The X-48B prepares for flight testing this month:
It would be a dream come true for the airline industry: A plane that uses up to 30 percent less gas to reach its destination, compared with today's jets.
That's the promise of the blended-wing, a radically new kind of aircraft set to take to the skies for the first time this month. Originally conceived by McDonnell Douglas and developed by NASA, the blended-wing merges fuselage and wings and eliminates the tail, reducing drag. That makes it vastly more fuel-efficient than regular "tube-and-wing" jets, according to Boeing (Charts) engineer Norm Princen.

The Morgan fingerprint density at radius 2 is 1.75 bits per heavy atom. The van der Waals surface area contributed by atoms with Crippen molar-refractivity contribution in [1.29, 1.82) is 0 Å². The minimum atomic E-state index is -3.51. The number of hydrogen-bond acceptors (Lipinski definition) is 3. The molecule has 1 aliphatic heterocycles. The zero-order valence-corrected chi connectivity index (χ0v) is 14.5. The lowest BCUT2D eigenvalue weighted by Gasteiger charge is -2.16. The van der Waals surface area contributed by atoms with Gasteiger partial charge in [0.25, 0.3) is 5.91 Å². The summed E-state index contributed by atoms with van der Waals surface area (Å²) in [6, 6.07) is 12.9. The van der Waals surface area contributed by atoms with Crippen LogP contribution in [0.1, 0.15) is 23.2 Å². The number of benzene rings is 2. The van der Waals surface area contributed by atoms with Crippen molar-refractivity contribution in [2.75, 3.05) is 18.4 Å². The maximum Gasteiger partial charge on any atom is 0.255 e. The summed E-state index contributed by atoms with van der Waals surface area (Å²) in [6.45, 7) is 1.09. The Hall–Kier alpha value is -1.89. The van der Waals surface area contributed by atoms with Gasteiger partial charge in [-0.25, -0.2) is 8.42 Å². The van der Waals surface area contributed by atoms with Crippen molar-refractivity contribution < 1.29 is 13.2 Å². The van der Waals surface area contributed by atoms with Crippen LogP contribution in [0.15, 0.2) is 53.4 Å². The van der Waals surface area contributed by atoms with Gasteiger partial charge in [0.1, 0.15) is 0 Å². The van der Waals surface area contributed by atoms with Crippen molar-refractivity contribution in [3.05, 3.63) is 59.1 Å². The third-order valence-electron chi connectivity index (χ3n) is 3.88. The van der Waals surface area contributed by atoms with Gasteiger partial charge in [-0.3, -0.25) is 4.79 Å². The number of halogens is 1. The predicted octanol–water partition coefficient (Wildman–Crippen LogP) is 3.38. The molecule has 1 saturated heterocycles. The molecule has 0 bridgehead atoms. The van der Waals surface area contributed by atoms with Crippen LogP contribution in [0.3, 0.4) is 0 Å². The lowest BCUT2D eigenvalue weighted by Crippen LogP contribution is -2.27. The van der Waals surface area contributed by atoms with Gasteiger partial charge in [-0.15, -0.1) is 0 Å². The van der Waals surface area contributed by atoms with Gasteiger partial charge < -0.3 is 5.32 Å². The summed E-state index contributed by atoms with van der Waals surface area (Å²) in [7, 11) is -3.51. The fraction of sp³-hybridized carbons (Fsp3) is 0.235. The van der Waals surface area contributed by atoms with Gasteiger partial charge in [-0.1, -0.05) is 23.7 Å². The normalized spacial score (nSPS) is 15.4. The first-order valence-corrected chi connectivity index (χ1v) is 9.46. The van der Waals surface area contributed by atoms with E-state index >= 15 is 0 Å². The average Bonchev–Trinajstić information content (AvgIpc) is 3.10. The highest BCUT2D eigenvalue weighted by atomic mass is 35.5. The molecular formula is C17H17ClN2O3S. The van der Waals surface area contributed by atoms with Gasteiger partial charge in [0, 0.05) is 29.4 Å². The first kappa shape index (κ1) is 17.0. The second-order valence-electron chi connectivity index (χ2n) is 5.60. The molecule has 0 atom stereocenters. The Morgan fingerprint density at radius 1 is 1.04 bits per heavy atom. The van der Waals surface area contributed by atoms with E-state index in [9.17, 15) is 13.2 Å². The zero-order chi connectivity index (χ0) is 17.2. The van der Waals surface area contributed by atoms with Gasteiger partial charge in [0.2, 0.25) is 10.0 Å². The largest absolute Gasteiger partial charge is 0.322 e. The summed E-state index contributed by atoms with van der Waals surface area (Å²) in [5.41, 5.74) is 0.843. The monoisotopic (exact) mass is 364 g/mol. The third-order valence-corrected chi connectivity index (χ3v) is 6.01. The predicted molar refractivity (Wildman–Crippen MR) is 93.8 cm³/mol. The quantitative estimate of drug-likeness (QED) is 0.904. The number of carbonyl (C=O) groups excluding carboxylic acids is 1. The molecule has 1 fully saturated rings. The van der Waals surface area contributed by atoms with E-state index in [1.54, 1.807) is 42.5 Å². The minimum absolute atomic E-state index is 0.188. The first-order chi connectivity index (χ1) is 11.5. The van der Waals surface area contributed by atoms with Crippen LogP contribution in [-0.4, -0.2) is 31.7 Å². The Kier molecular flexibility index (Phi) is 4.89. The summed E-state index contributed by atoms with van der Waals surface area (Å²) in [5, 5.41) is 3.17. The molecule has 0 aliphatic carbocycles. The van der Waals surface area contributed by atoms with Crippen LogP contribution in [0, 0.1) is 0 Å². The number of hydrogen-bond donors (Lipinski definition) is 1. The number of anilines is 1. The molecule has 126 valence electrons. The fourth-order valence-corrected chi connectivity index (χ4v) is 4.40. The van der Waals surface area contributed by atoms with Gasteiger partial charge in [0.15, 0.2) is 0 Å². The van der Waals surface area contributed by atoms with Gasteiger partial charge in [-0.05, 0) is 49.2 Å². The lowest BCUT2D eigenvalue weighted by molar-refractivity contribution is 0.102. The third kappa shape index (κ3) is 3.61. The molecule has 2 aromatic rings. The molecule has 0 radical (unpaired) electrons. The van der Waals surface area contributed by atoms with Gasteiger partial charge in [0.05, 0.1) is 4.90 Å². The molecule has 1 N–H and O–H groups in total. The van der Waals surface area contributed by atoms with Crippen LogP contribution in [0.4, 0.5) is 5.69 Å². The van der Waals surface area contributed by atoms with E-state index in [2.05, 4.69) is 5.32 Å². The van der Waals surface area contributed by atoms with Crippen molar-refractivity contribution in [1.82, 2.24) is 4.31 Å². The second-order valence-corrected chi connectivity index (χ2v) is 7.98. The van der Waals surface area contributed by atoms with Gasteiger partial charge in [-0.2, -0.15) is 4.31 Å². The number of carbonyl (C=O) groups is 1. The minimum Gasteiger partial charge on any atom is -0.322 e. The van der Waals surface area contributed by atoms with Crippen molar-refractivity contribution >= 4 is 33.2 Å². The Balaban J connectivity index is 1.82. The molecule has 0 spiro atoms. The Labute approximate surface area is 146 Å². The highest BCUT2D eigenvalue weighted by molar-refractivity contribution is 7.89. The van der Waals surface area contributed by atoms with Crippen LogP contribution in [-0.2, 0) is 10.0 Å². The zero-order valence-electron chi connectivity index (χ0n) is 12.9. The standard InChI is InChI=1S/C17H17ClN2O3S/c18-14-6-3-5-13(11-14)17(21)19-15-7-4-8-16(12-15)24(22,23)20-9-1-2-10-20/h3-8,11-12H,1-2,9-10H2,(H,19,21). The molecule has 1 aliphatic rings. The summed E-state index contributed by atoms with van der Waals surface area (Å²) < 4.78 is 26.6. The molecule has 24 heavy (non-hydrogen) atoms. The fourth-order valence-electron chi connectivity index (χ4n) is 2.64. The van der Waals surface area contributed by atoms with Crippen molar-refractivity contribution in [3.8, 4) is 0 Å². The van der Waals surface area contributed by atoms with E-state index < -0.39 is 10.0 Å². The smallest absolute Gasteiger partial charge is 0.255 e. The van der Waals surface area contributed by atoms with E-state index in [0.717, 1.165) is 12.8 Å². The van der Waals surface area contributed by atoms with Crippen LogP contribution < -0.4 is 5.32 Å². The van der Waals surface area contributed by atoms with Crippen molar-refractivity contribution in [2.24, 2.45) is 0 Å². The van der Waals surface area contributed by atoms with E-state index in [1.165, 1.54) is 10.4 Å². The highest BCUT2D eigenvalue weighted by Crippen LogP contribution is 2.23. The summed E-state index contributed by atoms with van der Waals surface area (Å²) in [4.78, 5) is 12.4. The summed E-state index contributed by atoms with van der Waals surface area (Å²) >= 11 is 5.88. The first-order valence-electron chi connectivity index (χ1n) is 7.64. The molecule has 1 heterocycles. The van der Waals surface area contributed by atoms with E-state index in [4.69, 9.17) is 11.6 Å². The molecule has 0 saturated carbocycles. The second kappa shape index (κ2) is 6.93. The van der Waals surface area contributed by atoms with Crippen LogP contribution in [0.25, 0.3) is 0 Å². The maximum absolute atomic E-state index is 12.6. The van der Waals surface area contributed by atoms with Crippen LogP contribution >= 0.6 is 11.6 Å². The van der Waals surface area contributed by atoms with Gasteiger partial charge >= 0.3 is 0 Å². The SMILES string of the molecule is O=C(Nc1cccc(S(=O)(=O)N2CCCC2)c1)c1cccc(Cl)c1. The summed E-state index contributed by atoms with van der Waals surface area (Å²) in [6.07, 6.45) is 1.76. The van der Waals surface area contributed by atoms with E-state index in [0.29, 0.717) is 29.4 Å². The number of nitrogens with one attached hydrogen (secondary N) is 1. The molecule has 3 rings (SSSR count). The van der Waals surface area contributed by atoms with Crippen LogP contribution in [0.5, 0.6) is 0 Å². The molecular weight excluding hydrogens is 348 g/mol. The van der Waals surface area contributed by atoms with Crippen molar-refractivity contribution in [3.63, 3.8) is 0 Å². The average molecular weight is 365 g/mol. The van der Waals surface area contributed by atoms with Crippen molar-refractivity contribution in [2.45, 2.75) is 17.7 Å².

His X-48B blended-wing prototype, now on the runway at Edwards Air Force Base, is only about a 10th the size of the 240-foot-wingspan craft he hopes to build. But the Pentagon is watching keenly. "Blended-wing technology can cost-effectively fill many roles required by the Air Force," says Capt. Scott Van-Hoogen of the Air Vehicles Directorate. As a tanker, for example, it could refuel two planes in midair at the same time.
Unfortunately, the article notes that you won't be able to fly in one for 15 years or more.